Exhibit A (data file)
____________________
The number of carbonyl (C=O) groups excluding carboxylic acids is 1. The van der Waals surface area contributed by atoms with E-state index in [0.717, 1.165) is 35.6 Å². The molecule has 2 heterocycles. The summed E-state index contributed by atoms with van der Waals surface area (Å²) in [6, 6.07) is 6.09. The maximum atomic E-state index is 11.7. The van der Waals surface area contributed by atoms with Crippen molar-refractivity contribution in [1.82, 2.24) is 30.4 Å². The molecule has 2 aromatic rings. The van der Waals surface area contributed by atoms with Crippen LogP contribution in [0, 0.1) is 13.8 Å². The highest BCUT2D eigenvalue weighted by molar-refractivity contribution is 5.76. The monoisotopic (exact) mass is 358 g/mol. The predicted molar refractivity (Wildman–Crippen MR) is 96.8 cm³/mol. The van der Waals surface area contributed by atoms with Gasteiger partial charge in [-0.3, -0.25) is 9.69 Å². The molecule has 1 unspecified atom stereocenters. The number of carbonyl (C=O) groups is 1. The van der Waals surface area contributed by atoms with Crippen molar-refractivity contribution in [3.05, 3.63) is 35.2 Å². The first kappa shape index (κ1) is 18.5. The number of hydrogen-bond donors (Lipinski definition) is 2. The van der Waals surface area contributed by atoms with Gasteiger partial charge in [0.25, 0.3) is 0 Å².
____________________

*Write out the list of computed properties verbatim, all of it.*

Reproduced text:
The number of carbonyl (C=O) groups excluding carboxylic acids is 1. The van der Waals surface area contributed by atoms with E-state index in [0.717, 1.165) is 35.6 Å². The molecule has 2 heterocycles. The summed E-state index contributed by atoms with van der Waals surface area (Å²) in [6, 6.07) is 6.09. The maximum atomic E-state index is 11.7. The van der Waals surface area contributed by atoms with Crippen molar-refractivity contribution in [1.82, 2.24) is 30.4 Å². The molecule has 2 aromatic rings. The van der Waals surface area contributed by atoms with Crippen LogP contribution in [0, 0.1) is 13.8 Å². The highest BCUT2D eigenvalue weighted by molar-refractivity contribution is 5.76. The monoisotopic (exact) mass is 358 g/mol. The predicted molar refractivity (Wildman–Crippen MR) is 96.8 cm³/mol. The van der Waals surface area contributed by atoms with Gasteiger partial charge in [-0.3, -0.25) is 9.69 Å². The molecule has 1 unspecified atom stereocenters. The number of carbonyl (C=O) groups is 1. The van der Waals surface area contributed by atoms with Crippen molar-refractivity contribution in [3.05, 3.63) is 35.2 Å². The first kappa shape index (κ1) is 18.5. The number of hydrogen-bond donors (Lipinski definition) is 2. The van der Waals surface area contributed by atoms with Gasteiger partial charge in [0.25, 0.3) is 0 Å².